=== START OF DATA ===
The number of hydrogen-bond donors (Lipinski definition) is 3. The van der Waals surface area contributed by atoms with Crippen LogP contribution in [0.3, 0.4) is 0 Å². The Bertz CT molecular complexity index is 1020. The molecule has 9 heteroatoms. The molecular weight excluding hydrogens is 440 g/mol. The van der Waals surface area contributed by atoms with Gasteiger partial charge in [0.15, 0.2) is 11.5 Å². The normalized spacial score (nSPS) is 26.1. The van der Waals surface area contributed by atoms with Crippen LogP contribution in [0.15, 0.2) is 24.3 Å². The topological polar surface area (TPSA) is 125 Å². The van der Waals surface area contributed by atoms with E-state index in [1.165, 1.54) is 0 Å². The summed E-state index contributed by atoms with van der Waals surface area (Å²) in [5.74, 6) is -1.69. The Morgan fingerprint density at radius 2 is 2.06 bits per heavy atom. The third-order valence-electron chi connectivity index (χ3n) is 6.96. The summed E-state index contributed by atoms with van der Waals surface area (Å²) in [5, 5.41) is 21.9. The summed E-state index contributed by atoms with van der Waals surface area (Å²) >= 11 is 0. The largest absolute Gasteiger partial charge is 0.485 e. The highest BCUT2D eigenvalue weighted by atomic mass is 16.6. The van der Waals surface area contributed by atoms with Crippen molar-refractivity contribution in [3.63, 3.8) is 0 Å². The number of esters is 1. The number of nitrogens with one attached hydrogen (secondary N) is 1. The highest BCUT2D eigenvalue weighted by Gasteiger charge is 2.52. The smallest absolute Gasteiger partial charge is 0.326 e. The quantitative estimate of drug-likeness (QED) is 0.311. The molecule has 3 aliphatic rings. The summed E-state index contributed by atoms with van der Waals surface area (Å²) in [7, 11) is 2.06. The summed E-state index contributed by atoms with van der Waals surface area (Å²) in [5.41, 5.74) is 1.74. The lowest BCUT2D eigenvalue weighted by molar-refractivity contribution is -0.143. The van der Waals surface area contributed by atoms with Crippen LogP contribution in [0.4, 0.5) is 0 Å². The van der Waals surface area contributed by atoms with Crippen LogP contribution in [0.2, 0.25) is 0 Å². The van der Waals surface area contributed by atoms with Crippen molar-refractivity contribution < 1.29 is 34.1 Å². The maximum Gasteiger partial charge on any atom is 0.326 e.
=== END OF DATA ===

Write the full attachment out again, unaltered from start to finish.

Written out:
The number of hydrogen-bond donors (Lipinski definition) is 3. The van der Waals surface area contributed by atoms with Crippen LogP contribution in [0.3, 0.4) is 0 Å². The Bertz CT molecular complexity index is 1020. The molecule has 9 heteroatoms. The molecular weight excluding hydrogens is 440 g/mol. The van der Waals surface area contributed by atoms with Gasteiger partial charge in [0.15, 0.2) is 11.5 Å². The normalized spacial score (nSPS) is 26.1. The van der Waals surface area contributed by atoms with Crippen LogP contribution in [0.15, 0.2) is 24.3 Å². The topological polar surface area (TPSA) is 125 Å². The van der Waals surface area contributed by atoms with E-state index in [1.165, 1.54) is 0 Å². The summed E-state index contributed by atoms with van der Waals surface area (Å²) in [5.74, 6) is -1.69. The Morgan fingerprint density at radius 2 is 2.06 bits per heavy atom. The third-order valence-electron chi connectivity index (χ3n) is 6.96. The summed E-state index contributed by atoms with van der Waals surface area (Å²) in [5, 5.41) is 21.9. The summed E-state index contributed by atoms with van der Waals surface area (Å²) >= 11 is 0. The largest absolute Gasteiger partial charge is 0.485 e. The highest BCUT2D eigenvalue weighted by atomic mass is 16.6. The van der Waals surface area contributed by atoms with Crippen molar-refractivity contribution in [3.63, 3.8) is 0 Å². The number of esters is 1. The number of nitrogens with one attached hydrogen (secondary N) is 1. The highest BCUT2D eigenvalue weighted by Gasteiger charge is 2.52. The smallest absolute Gasteiger partial charge is 0.326 e. The quantitative estimate of drug-likeness (QED) is 0.311. The molecule has 3 aliphatic rings. The summed E-state index contributed by atoms with van der Waals surface area (Å²) in [7, 11) is 2.06. The summed E-state index contributed by atoms with van der Waals surface area (Å²) in [5.41, 5.74) is 1.74. The lowest BCUT2D eigenvalue weighted by molar-refractivity contribution is -0.143. The van der Waals surface area contributed by atoms with Crippen LogP contribution in [0.4, 0.5) is 0 Å². The van der Waals surface area contributed by atoms with Crippen LogP contribution in [0.2, 0.25) is 0 Å². The van der Waals surface area contributed by atoms with Crippen molar-refractivity contribution < 1.29 is 34.1 Å². The maximum Gasteiger partial charge on any atom is 0.326 e.